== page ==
Book of the week: Growing up in the shadow of terror

The Day Our World Changed: children's art of 911
Selected by New York University Child Study Center and the Museum of the City of New York, with an introduction by Rudolph Giuliani
Abrams pound;13.95

I remember the first time I saw art drawn by children living in African and Middle Eastern war zones.

At the time, I was a young American teenager, preoccupied with learning to draw and paint skilfully, and I had too recently been a little kid for kid art to seem anything but laughable and pathetic.

But when I saw the crayon drawings of the horrors these war children had seen, I couldn't help but be affected by the pathos and power of children's art.

The Day Our World Changed is a fine-art-style volume depicting the work of New York City schoolchildren from five to 18 years old. The pictures broadcast yet another emotional camera angle of the dreadfully familiar events of that day.

A characteristically no-nonsense introduction by former New York mayor Rudolph Giuliani and essays by politicians, museum curators, religious leaders, firefighters and community workers are sincere, but they struggle to add something that hasn't been said about 911 already, apart from their personal experiences.

Having heard little from the kids up to now, I was eager to see what they had to say. It's the art by the very young children that makes the biggest impact. These artists are not trying to impress or mimic some style of dramatic presentation.

Like all folk artists, the very young have that natural ability to depict their experiences without resorting to second-hand imagery. They just show it as they saw it. Or imagined it.

One six-year-old describes his picture: "This is me in bed dreaming my mother is in smoke and fire."

One thing that surprised me was the affection many kids had for the towers. I was 10 when these two boxes went up, unseating the Empire State Building as the tallest building in the world.

The children whose art appears in this book grew up with the mythology well established. Their art gave me a new outlook on the towers; one girl described the way they gave her "a sense of security by the way they stood, standing taller than all the other buildings", almost like parental figures for the city.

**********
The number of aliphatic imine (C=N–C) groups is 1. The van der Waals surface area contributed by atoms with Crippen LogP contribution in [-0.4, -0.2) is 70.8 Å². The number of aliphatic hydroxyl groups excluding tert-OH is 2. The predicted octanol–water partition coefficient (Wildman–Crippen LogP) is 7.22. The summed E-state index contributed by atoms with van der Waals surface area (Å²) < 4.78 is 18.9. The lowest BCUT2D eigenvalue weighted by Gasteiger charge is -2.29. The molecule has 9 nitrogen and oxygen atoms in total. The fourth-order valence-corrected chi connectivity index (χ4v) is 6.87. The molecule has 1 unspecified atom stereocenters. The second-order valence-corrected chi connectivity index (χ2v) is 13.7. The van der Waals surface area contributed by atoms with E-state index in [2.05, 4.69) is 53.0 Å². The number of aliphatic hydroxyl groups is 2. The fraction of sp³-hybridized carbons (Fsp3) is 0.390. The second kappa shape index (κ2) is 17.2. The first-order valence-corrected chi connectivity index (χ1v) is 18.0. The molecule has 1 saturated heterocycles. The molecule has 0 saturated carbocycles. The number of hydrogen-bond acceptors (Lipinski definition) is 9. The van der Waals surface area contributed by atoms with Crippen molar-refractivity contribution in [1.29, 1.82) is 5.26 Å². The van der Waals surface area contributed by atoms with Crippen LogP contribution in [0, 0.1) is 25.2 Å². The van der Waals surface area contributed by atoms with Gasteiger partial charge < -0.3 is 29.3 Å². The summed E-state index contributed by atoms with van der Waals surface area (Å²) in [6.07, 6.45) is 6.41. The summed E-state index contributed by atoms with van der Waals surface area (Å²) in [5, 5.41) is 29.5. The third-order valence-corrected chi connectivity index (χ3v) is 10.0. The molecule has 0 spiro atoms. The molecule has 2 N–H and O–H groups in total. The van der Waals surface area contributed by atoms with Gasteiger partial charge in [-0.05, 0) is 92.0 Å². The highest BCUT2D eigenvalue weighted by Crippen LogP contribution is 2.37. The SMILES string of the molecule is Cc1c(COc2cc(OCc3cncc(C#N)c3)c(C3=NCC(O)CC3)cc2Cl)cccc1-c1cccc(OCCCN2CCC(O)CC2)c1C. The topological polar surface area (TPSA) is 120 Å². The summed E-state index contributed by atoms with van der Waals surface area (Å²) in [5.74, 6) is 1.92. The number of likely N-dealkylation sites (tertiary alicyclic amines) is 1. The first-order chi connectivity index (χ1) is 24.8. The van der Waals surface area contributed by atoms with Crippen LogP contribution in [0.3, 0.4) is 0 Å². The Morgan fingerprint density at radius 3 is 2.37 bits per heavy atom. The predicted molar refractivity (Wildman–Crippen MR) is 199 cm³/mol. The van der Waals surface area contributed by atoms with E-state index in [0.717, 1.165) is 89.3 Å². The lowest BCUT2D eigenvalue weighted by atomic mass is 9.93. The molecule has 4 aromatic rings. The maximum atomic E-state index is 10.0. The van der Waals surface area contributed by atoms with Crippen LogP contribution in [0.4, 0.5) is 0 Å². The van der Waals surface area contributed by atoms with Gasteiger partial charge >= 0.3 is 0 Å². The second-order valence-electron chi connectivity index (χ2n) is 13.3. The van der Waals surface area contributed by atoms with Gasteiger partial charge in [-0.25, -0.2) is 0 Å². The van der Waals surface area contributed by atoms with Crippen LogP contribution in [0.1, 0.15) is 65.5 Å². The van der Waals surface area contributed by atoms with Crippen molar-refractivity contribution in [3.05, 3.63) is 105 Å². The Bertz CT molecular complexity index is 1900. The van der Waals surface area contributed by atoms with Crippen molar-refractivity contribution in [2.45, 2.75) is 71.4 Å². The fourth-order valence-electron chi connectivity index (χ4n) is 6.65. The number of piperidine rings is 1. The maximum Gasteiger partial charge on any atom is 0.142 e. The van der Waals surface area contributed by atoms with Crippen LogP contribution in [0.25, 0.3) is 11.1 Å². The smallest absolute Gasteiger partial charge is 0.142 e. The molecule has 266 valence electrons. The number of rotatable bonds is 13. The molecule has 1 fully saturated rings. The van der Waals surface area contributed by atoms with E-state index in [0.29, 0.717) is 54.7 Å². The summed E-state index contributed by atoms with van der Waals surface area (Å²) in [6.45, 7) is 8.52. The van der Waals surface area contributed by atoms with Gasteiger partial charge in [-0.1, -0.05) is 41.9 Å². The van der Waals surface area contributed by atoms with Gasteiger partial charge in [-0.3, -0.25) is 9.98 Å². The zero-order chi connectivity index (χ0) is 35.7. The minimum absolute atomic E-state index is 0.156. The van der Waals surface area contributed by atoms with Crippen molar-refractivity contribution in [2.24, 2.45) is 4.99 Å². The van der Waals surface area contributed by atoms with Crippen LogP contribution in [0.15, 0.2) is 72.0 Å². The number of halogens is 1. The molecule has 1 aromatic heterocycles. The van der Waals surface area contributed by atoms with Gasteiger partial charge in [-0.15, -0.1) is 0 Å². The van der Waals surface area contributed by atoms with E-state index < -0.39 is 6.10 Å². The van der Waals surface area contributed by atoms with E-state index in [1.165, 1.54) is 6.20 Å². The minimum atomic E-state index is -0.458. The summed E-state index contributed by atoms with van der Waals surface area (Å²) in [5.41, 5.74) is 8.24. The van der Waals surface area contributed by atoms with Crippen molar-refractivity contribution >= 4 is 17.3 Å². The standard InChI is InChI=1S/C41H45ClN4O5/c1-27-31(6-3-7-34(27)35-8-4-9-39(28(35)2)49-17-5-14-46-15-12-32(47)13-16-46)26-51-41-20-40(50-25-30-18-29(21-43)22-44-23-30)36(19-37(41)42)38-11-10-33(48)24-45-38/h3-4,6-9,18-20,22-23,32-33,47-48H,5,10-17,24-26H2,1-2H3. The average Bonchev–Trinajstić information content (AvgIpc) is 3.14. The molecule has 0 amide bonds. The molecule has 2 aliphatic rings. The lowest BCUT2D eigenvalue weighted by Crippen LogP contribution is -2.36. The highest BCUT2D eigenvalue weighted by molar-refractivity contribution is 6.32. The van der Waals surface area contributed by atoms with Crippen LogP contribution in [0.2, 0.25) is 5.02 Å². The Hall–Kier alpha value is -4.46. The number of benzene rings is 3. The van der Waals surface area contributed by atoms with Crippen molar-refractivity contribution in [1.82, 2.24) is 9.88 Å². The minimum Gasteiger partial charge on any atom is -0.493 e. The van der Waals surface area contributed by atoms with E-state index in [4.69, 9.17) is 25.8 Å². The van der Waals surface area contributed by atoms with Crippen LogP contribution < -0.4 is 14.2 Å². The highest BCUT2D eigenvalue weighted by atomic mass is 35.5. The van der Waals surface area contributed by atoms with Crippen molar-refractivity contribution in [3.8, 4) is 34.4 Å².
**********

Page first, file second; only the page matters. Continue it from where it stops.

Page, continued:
Many New York teenagers grow up in a commercially saturated culture, so it's no surprise that some of the contributors expressed the horror of 911 in terms influenced by television, advertising, and inspirational posters.

I point this out not to wag a finger at American commercialism, but to wonder at the way a commercial culture's shallow emotional shorthand, however sentimental, is put to use by children in an earnest and heartfelt fashion.

One criticism I have with the selection of the artwork is that I suspect most of the art was done during class, mediated by teachers and art therapists.

A great deal more would have been revealed if this survey of 911 children's art included graffiti (especially from the school desktops) and the images kids produced themselves at home - the stuff they just couldn't help doing.

Perhaps some selections did come from children without encouragement from an adult; I'd like to know which ones. Otherwise, I'd be willing to bet this book doesn't depict the truest voice of the teenagers and kids old enough to know how to score points with the grown-ups.

Ted Dewan is a picture book artist and former teacher from the US, now living in the UK. To read this article in full, see this week's edition of Friday magazine, free with the TES.nbsp;nbsp;nbsp;

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